Na2 O:Al2 O3 :4SiO2 :2H2 O
In the reaction, the kaolin dissolves and alpha-quartz simultaneously appears in the product of reaction.
U.S. Pat. No. 4,812,299 issued Mar. 14, 1989 to S. K. Wason (assigned to J. M. Huber Corp.) describes compositions designated as synthetic alkali metal alumino-silicates, or simply SAMS, prepared by the hydrothermal reaction of an alkali metal silicate and kaolin clay. By the term "hydrothermal" it is meant that the reaction is carried out under aqueous conditions of elevated temperatures and pressures of greater than atmospheric. The preferred temperatures range from 140°-250° C. The preferred pressure conditions comprise pressures ranging from 50 to 360 psig. The reaction is conducted under conditions of agitation. In a preferred operation of the said process, the aqueous slurry of the starting clay material and the alkali metal silicate is formed, the system is closed and heat applied to gradually raise the temperature. In general, the pressure in the system will range from about 50 to 360 psig at temperatures ranging from about 140 to 250 degrees C. A specifically preferred range of conditions is to operate the process at pressures of 100 to 200 psig and temperatures of 164 to 194 degrees C. The temperatures are preferably correlated to the pressure such as that provided by steam. The reaction time is about 0.25 to 4 hours. After completion of the reaction, heat is removed and the mixture is allowed to cool, after which the system is opened, the product separated by filtration or centrifugation, washed with water, and dried. Spray drying is preferred at inlet temperatures of 1000° F. (538° C.) and outlet temperature of 250° F. (121° C.). The products are defined as structured agglomerates wherein the primary particles comprise altered kaolin clay platelets integrated with one or more adjacent areas of essentially amorphous alkali metal silicate base-kaolin clay reaction products. More specifically, they are described as altered kaolin platelets having an integrated rimmed area of amorphous, non-diffracting alkali metal silicate-kaolin reaction product. The products are said to be useful as reinforcing agents or fillers for papers, paints, plastics and rubber and to have increased opacity and brightness as compared with the starting clay material.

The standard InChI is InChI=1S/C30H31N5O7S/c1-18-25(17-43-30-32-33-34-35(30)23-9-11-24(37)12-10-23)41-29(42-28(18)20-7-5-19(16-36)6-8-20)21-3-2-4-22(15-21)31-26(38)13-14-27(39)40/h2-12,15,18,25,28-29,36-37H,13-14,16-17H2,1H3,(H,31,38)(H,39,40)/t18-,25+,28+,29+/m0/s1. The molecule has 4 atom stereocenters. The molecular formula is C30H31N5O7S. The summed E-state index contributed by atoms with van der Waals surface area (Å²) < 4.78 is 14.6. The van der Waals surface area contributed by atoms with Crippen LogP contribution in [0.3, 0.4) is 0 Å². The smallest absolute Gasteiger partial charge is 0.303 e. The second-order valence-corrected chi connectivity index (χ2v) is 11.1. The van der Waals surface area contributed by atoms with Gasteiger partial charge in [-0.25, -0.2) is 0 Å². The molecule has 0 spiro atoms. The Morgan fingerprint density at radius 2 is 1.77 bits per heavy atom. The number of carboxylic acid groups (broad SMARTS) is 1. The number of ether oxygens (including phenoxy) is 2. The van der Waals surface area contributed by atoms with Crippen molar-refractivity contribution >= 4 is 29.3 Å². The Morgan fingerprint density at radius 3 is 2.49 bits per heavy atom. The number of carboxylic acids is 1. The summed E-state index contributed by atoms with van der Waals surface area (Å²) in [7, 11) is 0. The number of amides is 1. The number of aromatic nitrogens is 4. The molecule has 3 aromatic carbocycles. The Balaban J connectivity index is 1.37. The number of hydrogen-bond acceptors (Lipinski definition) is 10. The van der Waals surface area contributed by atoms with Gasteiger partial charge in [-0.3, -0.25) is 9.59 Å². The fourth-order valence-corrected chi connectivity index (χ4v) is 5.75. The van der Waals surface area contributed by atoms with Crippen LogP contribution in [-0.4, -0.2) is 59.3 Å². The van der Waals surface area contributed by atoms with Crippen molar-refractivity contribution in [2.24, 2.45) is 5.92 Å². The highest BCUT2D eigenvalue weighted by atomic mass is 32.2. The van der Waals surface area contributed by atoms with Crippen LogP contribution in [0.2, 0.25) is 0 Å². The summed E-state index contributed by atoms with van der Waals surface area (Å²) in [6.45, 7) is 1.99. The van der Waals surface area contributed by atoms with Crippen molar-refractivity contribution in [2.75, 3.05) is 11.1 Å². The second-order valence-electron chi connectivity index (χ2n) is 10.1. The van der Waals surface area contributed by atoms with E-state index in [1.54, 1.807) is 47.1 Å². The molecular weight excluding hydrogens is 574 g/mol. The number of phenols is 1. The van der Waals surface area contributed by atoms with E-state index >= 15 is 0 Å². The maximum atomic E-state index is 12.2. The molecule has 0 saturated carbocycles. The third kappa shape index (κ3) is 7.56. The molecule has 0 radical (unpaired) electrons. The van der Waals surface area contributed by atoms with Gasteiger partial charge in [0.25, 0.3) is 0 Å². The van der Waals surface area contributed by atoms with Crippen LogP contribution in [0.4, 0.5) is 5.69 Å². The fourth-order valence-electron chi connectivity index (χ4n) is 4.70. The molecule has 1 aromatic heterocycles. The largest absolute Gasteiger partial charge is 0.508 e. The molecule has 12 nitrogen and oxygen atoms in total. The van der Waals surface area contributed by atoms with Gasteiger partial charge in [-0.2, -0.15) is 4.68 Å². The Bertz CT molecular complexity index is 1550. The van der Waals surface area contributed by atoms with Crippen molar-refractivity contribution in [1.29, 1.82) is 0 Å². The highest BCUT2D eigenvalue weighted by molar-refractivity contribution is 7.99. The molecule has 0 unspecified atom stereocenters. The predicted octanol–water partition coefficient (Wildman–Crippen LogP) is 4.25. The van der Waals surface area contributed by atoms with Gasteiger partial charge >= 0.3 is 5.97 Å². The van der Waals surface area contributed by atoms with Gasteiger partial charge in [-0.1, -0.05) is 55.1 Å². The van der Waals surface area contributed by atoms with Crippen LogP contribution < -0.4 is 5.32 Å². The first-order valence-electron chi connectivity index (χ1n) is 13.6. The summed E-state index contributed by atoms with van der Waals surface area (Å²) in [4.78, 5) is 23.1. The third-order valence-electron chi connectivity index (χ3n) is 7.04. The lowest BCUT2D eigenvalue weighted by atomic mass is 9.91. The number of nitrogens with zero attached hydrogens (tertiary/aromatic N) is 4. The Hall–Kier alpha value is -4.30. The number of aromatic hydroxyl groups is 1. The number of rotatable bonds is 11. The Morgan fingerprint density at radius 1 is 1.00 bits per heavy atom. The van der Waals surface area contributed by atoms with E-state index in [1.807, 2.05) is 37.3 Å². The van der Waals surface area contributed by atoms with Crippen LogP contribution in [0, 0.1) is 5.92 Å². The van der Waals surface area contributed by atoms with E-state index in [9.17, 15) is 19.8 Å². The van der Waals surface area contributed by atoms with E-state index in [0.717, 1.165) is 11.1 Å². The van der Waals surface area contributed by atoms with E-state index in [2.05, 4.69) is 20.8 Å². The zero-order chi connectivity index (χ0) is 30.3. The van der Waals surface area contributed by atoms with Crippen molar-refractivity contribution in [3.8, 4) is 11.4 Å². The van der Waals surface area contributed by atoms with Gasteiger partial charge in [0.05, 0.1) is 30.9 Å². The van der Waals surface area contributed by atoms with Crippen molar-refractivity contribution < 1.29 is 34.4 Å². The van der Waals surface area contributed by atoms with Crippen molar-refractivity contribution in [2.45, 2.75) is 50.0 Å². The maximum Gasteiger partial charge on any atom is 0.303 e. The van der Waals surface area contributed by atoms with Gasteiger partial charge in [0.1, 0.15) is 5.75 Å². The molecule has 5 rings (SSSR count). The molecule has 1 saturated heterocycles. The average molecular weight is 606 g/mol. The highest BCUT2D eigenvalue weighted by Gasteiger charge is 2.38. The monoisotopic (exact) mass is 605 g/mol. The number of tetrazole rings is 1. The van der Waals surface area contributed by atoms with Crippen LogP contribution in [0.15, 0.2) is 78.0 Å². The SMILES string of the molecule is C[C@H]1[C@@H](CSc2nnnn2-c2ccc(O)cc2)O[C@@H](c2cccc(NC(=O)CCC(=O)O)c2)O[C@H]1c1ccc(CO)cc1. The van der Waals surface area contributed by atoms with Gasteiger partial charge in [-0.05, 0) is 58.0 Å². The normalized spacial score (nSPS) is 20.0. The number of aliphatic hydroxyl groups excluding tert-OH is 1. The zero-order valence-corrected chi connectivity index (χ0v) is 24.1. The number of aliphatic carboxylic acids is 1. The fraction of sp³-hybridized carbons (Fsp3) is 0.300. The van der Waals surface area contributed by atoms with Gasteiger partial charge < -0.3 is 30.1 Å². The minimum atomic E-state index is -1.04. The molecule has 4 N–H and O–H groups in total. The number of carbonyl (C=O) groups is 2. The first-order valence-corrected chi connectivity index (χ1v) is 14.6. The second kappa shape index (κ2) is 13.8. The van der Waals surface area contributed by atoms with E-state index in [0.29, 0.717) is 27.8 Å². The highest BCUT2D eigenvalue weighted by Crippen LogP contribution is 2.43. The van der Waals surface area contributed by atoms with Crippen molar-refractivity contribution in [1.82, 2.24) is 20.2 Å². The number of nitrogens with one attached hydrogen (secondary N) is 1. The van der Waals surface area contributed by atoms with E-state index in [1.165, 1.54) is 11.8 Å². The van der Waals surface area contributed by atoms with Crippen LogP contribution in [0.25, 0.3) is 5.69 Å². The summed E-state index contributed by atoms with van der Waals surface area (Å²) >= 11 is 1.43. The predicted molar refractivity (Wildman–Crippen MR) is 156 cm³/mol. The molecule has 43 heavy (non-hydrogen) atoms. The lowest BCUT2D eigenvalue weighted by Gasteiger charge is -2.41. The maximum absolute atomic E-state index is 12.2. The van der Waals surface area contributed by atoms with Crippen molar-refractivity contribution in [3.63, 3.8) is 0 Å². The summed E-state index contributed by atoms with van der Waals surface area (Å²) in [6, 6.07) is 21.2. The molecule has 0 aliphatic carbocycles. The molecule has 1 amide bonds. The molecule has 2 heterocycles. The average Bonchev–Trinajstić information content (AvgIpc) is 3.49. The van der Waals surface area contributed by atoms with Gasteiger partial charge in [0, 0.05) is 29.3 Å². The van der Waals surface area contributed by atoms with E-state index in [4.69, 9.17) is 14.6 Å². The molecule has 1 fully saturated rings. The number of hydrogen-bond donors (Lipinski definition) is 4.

U.S. Pat. No. 4,816,074 issued Mar. 28, 1989 to Rasik H. Ravthatha et al, assigned to E.C.C. America Inc., describes a process in which a structured aggregated kaolin pigment is prepared by mixing substantially dry kaolin in particulate form with an aqueous alkali metal silicate to deposit on the surface of the kaolin particles a substantially molecular level of said silicate without formation of silica gel, drying the treated kaolin without calcination and exposing it to an acidic gas. The product is useful as a pigment in the coating or filling of paper. The process serves to aggregate the very fine particles (i.e. the sub 0.25 micrometer particles) present in very fine feeds. Thus, the otherwise large percentages of troublesome extremely fine particles are effectively removed as separate entities, but without the need for separation steps, together with the costly equipment required for such operations.
In U.S. Pat. Nos. 3,655,038; 3,616,900 and 3,661,515, also Swedish patent No. 14603, there are disclosed methods of improving the brightness of contaminated kaolin clays by treatment with an oxidizing agent.
U.S. Pat. No. 3,765,825 issued Oct. 16, 1973 to V. J. Hurst teaches reducing the viscosity of kaolin clay slurries by hydrothermal treatment. In U.S. Pat. No. 3,769,383 issued Oct. 30, 1973, he teaches hydrothermal treatment of kaolin to produce a variety of alumino-silicate products.
U.S. Pat. No. 4,499,062 issued Feb. 12, 1985 to P. Christoohliemk et al (assigned to Henkel) teaches hydrothermal decomposition of industrial waste products such as filter sludge containing aluminum silicate and/or alkali aluminum silicate, by addition of aqueous NaOH solution and sand.
Canadian Patent No. 1084478 issued Aug. 26, 1980 to M. P. Jameson et al (assigned to Engelhard Minerals and Chemicals Corp.) relates to the preparation of ion-exchange zeolites by the reaction of calcined kaolin clay with a source of alkali metal oxide, in which metakaolin is first chlorinated at a temperature in the range of 600° to 980° C. to volatilize iron impurities before carrying out said reaction.
An object of the invention is to prepare aggregated pigments from uncalcined kaolin clay useful in paper fillers and coatings.
Now in accordance with the present invention, the foregoing objects, and others as will become apparent in the course of the ensuing specification, are achieved in a method which enables low temperature hydrothermal aggregation of kaolin. In the practice of the invention an aqueous slurry of particulate kaolin clay and sodium aluminate is prepared, having a total solids concentration of from about 2 to 25% by weight, the weight ratio between kaolin and aluminate being greater than 1. The slurry is then hydrothermally treated in a closed system to form aggregates of adherent kaolin platelets. The hydrothermal treatment is generally effected at temperatures of from about 50° to 300° C., with a more preferable temperature being in the range of from about 90° to 200° C. Pressure conditions in the closed system correspond to saturated steam at the temperature utilized.